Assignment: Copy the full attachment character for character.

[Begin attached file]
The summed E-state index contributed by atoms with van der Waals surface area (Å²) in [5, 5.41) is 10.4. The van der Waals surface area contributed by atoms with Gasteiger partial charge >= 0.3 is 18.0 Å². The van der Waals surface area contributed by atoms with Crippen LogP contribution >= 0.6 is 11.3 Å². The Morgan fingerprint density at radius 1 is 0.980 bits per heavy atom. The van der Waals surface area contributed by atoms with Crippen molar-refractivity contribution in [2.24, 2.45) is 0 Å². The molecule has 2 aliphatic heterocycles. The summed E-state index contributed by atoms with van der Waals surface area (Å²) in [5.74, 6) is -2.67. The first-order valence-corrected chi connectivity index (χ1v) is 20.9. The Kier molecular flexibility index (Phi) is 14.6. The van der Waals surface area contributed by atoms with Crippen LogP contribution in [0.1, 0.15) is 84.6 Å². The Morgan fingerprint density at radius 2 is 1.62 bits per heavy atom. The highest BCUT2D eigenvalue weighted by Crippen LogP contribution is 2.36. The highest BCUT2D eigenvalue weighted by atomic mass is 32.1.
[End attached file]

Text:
The summed E-state index contributed by atoms with van der Waals surface area (Å²) in [5, 5.41) is 10.4. The van der Waals surface area contributed by atoms with Gasteiger partial charge >= 0.3 is 18.0 Å². The van der Waals surface area contributed by atoms with Crippen LogP contribution >= 0.6 is 11.3 Å². The Morgan fingerprint density at radius 1 is 0.980 bits per heavy atom. The van der Waals surface area contributed by atoms with Crippen molar-refractivity contribution in [2.24, 2.45) is 0 Å². The molecule has 2 aliphatic heterocycles. The summed E-state index contributed by atoms with van der Waals surface area (Å²) in [5.74, 6) is -2.67. The first-order valence-corrected chi connectivity index (χ1v) is 20.9. The Kier molecular flexibility index (Phi) is 14.6. The van der Waals surface area contributed by atoms with Crippen LogP contribution in [0.1, 0.15) is 84.6 Å². The Morgan fingerprint density at radius 2 is 1.62 bits per heavy atom. The highest BCUT2D eigenvalue weighted by Crippen LogP contribution is 2.36. The highest BCUT2D eigenvalue weighted by atomic mass is 32.1.